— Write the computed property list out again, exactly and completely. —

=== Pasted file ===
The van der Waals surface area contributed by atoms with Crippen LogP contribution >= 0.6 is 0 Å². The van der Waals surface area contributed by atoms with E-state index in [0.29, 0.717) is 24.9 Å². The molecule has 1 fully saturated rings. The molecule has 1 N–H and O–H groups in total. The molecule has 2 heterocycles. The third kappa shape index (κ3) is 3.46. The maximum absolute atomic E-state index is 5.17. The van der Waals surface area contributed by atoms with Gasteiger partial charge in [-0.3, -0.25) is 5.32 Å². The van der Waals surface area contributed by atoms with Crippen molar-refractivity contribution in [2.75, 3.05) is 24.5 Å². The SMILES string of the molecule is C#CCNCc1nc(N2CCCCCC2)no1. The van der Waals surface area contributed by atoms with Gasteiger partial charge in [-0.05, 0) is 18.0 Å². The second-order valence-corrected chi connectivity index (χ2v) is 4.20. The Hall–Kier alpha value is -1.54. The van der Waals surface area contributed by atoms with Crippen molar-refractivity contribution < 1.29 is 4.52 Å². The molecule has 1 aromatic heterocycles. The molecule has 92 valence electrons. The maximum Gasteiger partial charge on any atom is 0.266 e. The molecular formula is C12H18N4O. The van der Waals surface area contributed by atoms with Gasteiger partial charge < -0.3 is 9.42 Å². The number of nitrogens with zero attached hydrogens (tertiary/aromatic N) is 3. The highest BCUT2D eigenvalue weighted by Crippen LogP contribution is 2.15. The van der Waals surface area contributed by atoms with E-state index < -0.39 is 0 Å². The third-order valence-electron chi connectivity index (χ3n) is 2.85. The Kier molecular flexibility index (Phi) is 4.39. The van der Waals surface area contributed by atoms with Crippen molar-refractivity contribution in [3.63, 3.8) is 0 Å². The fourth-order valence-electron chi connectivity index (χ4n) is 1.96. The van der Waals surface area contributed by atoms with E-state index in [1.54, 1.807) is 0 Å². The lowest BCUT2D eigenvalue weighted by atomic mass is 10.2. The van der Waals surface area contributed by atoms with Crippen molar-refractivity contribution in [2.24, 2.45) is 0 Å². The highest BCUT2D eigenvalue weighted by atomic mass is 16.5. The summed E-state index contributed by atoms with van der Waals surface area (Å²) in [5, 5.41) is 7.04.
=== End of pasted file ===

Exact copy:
The van der Waals surface area contributed by atoms with Crippen LogP contribution >= 0.6 is 0 Å². The van der Waals surface area contributed by atoms with E-state index in [0.29, 0.717) is 24.9 Å². The molecule has 1 fully saturated rings. The molecule has 1 N–H and O–H groups in total. The molecule has 2 heterocycles. The third kappa shape index (κ3) is 3.46. The maximum absolute atomic E-state index is 5.17. The van der Waals surface area contributed by atoms with Gasteiger partial charge in [-0.3, -0.25) is 5.32 Å². The van der Waals surface area contributed by atoms with Crippen molar-refractivity contribution in [2.75, 3.05) is 24.5 Å². The SMILES string of the molecule is C#CCNCc1nc(N2CCCCCC2)no1. The van der Waals surface area contributed by atoms with Gasteiger partial charge in [-0.05, 0) is 18.0 Å². The second-order valence-corrected chi connectivity index (χ2v) is 4.20. The Hall–Kier alpha value is -1.54. The van der Waals surface area contributed by atoms with Crippen molar-refractivity contribution < 1.29 is 4.52 Å². The molecule has 1 aromatic heterocycles. The molecule has 92 valence electrons. The maximum Gasteiger partial charge on any atom is 0.266 e. The molecular formula is C12H18N4O. The van der Waals surface area contributed by atoms with Gasteiger partial charge < -0.3 is 9.42 Å². The number of nitrogens with zero attached hydrogens (tertiary/aromatic N) is 3. The highest BCUT2D eigenvalue weighted by Crippen LogP contribution is 2.15. The van der Waals surface area contributed by atoms with E-state index < -0.39 is 0 Å². The third-order valence-electron chi connectivity index (χ3n) is 2.85. The Kier molecular flexibility index (Phi) is 4.39. The van der Waals surface area contributed by atoms with Crippen molar-refractivity contribution in [3.63, 3.8) is 0 Å². The fourth-order valence-electron chi connectivity index (χ4n) is 1.96. The van der Waals surface area contributed by atoms with E-state index in [1.54, 1.807) is 0 Å². The lowest BCUT2D eigenvalue weighted by atomic mass is 10.2. The van der Waals surface area contributed by atoms with Crippen molar-refractivity contribution in [2.24, 2.45) is 0 Å². The highest BCUT2D eigenvalue weighted by atomic mass is 16.5. The summed E-state index contributed by atoms with van der Waals surface area (Å²) in [5, 5.41) is 7.04.